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Erection problems


Alternative Names:

Erectile dysfunction; Impotence; Sexual dysfunction - male

Causes:

To get an erection, your brain, nerves, hormones, and blood vessels all need to work together. If something gets in the way of these normal functions, it can lead to erection problems.

An erection problem is usually not "all in your head." In fact, most erection problems have a physical cause, such as:

  • Disease:
    • Diabetes
    • High blood pressure
    • Heart or thyroid conditions
    • Clogged arteries (atherosclerosis)
    • Depression
    • Nervous system disorders, such as multiple sclerosis or Parkinson's disease
  • Medicines
    • Antidepressants
    • Blood pressure medications (especially beta-blockers)
    • Heart medications (such as digoxin)
    • Sleeping pills
    • Some peptic ulcer medications
  • Other physical causes
    • Low testosterone levels. This can make it difficult to get an erection. It can also reduce a man's sex drive.
    • Nerve damage from prostate surgery.
    • Nicotine, alcohol, or cocaine use.
    • Spinal cord injury.

In some cases, your emotions or relationship problems can lead to ED, such as:

  • Poor communication with your partner.
  • Feelings of doubt and failure.
  • Stress, fear, anxiety, or anger.
  • Expecting too much from sex. This can make sex a task instead of a pleasure.

Erection problems can affect men at any age. But they are more common as you get older. Physical causes are more common in older men. Emotional causes are more common in younger men.

If you have erections in the morning or at night while you sleep, it's likely not a physical cause. Most men have 3 to 5 erections at night that last about 30 minutes. Talk with your doctor about how to find out if you have normal nighttime erections.

Common Causes:

An erection involves your brain, nerves, hormones, and blood vessels. Anything that interferes with these normal functions can lead to problems getting an erection.

Common causes of erection problems include:

  • Diseases such as diabetes, high blood pressure, heart or thyroid conditions, poor blood flow, depression, or nervous system disorders (such as multiple sclerosis or Parkinson's disease)
  • Medicines, including blood pressure medications (especially beta-blockers), heart medications (such as digoxin), some peptic ulcer medications, sleeping pills, and antidepressants
  • Nerve damage from prostate surgery
  • Nicotine, alcohol, or cocaine use
  • Poor communication with your partner
  • Repeated feelings of doubt and failure
  • Spinal cord injury
  • Stress, fear, anxiety, or anger
  • Unrealistic sexual expectations, which make sex a task instead of a pleasure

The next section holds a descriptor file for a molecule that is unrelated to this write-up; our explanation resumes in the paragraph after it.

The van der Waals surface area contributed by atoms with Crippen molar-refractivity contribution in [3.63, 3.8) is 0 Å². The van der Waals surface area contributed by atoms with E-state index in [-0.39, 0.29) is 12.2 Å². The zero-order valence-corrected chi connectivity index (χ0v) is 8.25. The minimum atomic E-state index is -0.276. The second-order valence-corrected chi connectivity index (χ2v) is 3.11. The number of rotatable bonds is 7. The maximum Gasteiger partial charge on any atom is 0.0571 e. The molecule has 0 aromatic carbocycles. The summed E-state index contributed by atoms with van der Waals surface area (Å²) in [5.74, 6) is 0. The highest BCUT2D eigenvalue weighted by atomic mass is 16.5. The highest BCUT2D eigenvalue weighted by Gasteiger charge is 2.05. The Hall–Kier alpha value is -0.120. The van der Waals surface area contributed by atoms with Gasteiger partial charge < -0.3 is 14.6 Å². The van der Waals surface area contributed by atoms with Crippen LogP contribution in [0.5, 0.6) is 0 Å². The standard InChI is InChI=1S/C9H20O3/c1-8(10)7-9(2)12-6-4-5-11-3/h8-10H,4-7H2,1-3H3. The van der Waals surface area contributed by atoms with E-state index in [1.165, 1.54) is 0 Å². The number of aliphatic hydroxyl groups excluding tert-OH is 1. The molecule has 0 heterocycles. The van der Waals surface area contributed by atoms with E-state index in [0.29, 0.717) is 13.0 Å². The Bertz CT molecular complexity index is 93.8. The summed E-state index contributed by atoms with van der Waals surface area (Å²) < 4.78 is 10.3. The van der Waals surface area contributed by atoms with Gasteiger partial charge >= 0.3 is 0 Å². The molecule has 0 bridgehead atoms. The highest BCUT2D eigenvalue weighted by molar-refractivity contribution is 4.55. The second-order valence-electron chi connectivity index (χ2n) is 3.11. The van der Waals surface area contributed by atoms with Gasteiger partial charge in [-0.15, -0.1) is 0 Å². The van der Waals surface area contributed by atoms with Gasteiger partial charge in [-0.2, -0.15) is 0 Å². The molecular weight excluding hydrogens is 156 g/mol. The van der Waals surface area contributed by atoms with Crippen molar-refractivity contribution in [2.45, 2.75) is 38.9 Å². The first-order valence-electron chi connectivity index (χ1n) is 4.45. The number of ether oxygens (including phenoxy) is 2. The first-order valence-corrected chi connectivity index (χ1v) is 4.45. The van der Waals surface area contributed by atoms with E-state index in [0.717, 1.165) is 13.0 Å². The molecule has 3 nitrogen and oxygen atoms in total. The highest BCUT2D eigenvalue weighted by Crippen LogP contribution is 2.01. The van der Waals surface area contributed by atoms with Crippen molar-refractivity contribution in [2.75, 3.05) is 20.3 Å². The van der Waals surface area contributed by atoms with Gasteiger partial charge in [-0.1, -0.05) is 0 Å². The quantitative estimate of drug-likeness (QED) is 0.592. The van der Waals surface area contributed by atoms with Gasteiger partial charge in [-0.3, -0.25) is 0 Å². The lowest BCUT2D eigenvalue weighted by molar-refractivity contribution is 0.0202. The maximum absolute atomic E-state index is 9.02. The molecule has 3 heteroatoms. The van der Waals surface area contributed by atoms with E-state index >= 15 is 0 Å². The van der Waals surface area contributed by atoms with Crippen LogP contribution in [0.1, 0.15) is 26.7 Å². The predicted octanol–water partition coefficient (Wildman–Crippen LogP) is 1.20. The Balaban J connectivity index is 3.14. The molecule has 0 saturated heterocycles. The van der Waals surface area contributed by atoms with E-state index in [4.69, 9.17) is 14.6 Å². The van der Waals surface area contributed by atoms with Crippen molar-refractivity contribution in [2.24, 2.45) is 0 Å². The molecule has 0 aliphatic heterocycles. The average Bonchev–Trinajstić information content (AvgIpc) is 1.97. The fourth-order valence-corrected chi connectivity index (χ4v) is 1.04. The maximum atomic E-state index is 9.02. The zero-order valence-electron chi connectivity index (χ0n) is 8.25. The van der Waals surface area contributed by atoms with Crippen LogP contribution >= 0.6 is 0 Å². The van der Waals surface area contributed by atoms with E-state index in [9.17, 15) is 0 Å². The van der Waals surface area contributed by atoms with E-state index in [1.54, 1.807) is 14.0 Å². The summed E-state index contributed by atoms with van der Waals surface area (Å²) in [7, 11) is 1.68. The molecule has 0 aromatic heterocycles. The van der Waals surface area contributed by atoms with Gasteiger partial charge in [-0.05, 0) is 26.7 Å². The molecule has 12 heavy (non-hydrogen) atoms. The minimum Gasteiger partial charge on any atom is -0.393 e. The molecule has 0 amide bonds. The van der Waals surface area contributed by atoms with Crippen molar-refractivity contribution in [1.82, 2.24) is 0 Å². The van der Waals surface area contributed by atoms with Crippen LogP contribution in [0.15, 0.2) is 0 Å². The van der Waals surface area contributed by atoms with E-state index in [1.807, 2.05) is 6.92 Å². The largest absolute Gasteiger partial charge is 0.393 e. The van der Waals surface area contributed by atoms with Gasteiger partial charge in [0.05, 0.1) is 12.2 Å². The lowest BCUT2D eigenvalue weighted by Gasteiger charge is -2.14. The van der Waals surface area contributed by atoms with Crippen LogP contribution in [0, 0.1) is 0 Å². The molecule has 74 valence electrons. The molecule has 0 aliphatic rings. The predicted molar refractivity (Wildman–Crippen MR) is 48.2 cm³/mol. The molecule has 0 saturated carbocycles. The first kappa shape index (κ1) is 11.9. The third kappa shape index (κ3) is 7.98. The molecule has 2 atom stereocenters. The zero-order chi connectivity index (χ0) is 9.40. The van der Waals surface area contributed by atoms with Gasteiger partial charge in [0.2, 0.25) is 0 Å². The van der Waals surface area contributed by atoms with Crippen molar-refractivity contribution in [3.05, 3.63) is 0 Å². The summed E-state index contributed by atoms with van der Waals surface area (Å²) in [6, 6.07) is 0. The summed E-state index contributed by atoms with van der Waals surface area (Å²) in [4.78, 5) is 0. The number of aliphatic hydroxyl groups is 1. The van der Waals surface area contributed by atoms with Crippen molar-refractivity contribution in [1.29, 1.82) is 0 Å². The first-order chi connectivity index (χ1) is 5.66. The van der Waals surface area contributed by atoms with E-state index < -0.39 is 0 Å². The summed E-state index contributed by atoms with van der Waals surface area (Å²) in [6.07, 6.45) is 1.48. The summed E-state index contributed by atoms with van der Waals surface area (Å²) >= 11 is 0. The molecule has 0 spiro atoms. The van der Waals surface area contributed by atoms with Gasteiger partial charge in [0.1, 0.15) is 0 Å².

Erection problems become more common with age. However, they can affect men at any age. Physical causes are more common in older men. Emotional causes are more common in younger men.

Low levels of testosterone can lead to erection problems. They may also reduce a man's sex drive.

Home Care:

For many men, lifestyle changes can help:

  • Cut down on smoking, alcohol, and illegal drug use.
  • Get plenty of rest and take time to relax.
  • Exercise and eat a healthy diet to keep good blood circulation.
  • Use safe sex practices to prevent HIV and STDs.
  • Talk openly to your partner about sex and your relationship. If you cannot do this, counseling can help.

Couples who cannot talk to each other are likely to have problems with sexual intimacy. Men who have trouble talking about their feelings may find it hard to share their anxiety about sexual performance. Counseling can help both you and your partner.

Call your health care provider if:

Call your doctor if:

  • The problem does not go away with lifestyle changes
  • The problem begins after an injury or prostate surgery
  • You have other symptoms, such as low back pain, abdominal pain, or a change in urination

If erection problems seem to be caused by a medication you are taking, talk to your health care provider. You may need to lower the dose or change to another drug. Do NOT change or stop taking any medications without first talking to your health care provider.

Talk to your health care provider if your erection problems have to do with a fear of heart problems. Sexual intercourse is usually safe for men with heart problems.

Call your doctor right away or go to an emergency room if the medication you are taking for erection problems gives you an erection that lasts for more than 4 hours.

References:

Heidelbaugh JJ. Management of erectile dysfunction. Am Fam Physician. 2010;81:305-312.

Qaseem A, Snow V, Denberg TD, et al. Hormonal testing and pharmacologic treatment of erectile dysfunction: a clinical practice guideline from the American College of Physicians. Ann Intern Med. 2009;151:639-649.


Review Date: 9/19/2011
Reviewed By: Louis S. Liou, MD, PhD, Chief of Urology, Cambridge Health Alliance, Visiting Assistant Professor of Surgery, Harvard Medical School. Also reviewed by David Zieve, MD, MHA, Medical Director, A.D.A.M., Inc.

The information provided herein should not be used during any medical emergency or for the diagnosis or treatment of any medical condition. A licensed physician should be consulted for diagnosis and treatment of any and all medical conditions. Call 911 for all medical emergencies. Links to other sites are provided for information only -- they do not constitute endorsements of those other sites. Copyright 2002 A.D.A.M., Inc. Any duplication or distribution of the information contained herein is strictly prohibited.

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